Jane progressively seems more uncertain than he wants to let on. He implicitly pretends to distance himself, but he asks Cho about high security prisons and doesn’t lie when Lisbon asks him about it. Unlike last season, he’s preparing her and tries to spare her feelings to some extent. But it might also be a way to call her for help as I wonder if he doesn’t harbour some mixed feelings about his plans. There are also undertones of sadness when he’s near Lisbon, like when he answered “it did” when she told him she hoped the slap in the face he just received did hurt him.
Reviewbrain: I thought the same thing exactly. His “It did” seemed to be referring to more than just the slap. Like Lisbon being glad he was hit hurt him too. But not because she was glad he got hurt, but because he knows the vindictiveness is a result of his own actions, and it makes him sad. Then there was the fact that he hid his file (containing info on Lorelie’s prison) in front of Lisbon. Maybe Jane trusts Lisbon so much that the thought never occurred to him she’d go back and check it. Or it could be he didn’t care that she knew where it was because he wanted to give her the opportunity to help him if she wants. Or at least discover what he’s planning and hence prepare herself for whatever it is he might do. Wishful thinking?
Lisbon Tries to Stop Jane’s Plotting
However, Lisbon is not exempt of some ambiguity either. She continuously shows worry and a growing impatience: she’s hovering over him, makes him take some fresh air and leave the confines of his obsession.
True to her resolution to drag her consultant out of his new fixation, Lisbon attempts to force him into work. Jane eventually gives in. He’s slightly patronizing and tells her he’ll help her a bit, then she’ll be on her own, to what she answers “I’m not in sixth grade, that doesn’t work on me”. He retorts: “I can’t promise I’ll be always here to help you, Teresa. There will come a time when you may have to do all this on your own. I want you to be prepared.” Her answer? “I’m prepared to punch you in the face on my own.”
The scene is rather amusing: Jane is trying to sneak out if his duties and he’s bantering with her, teasing her as if she were a kid he was helping acquire autonomy. Ironic, really, given that the man has just finished hiding the precious secret file he’s been studying under his mattress, in a very juvenile fashion. Nevertheless, in spite of the deliberately light tone and music, those lines were an eye opener on many points. First, the irritation Lisbon displayed in ‘Cherry Picked’ seems now clearly directed at Jane: she’s frustrated with him and worried that he may be about to do something foolish again. Like she says, she’s not kidding with him. The scene is a faint echo of the one in front of the elevator where she offered her help and he silently asked her to let him go by letting the doors close.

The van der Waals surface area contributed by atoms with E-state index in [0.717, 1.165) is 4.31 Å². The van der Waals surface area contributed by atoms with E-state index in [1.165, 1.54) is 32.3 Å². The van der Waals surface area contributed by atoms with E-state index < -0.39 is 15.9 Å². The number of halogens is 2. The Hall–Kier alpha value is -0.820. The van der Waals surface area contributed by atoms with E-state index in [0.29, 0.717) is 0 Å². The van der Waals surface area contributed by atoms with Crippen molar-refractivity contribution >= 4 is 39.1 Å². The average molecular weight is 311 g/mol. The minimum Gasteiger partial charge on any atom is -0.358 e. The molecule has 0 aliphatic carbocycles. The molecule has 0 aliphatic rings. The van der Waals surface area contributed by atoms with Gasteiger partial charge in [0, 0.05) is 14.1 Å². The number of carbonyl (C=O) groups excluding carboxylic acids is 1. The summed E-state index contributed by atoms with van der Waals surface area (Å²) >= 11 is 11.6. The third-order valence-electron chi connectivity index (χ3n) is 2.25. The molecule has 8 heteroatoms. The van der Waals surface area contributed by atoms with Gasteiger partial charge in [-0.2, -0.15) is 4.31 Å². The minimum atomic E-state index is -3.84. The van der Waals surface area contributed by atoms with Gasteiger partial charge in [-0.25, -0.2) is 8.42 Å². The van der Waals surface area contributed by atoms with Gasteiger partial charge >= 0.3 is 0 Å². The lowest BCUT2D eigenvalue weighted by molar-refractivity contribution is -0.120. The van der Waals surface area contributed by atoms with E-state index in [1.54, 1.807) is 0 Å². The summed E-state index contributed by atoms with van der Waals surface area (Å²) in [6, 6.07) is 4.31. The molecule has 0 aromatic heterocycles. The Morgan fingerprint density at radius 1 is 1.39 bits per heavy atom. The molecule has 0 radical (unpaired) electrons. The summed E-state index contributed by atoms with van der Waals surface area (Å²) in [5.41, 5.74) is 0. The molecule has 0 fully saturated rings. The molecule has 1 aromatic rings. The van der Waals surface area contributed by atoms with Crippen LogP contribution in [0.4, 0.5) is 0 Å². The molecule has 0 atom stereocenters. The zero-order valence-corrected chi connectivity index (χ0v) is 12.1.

On the other hand, it seems that calling Lisbon by her birth name has become a habit. Or that he’s telling her something serious. In fact, that scene allows us to guess the second part of Jane’s plan about Lorelei. It looks like Jane realizes he’s about to leave Lisbon again, that the progress he’s making in his investigation about Lorelei will cause a new separation with his friend. It’s kind of logical: either he will get caught in trying to break her out of jail and things will end badly for him, or he will succeed. Then, he will have to take her with him to convince her to betray RJ, meaning that he’ll kill his nemesis, or he’ll die. Either way, he’s bound to lose Lisbon. That may explain the veiled sad resignation oozing off him. Actually, Jane has started doing in this episode what he did last season: he’s telling her to stop relying on him. He’s grooming her into taking his role in the team before leaving them. He keeps repeating her things like “you’re very capable”, trying to boost her confidence as well as warning her. This may very well be the calm before the storm.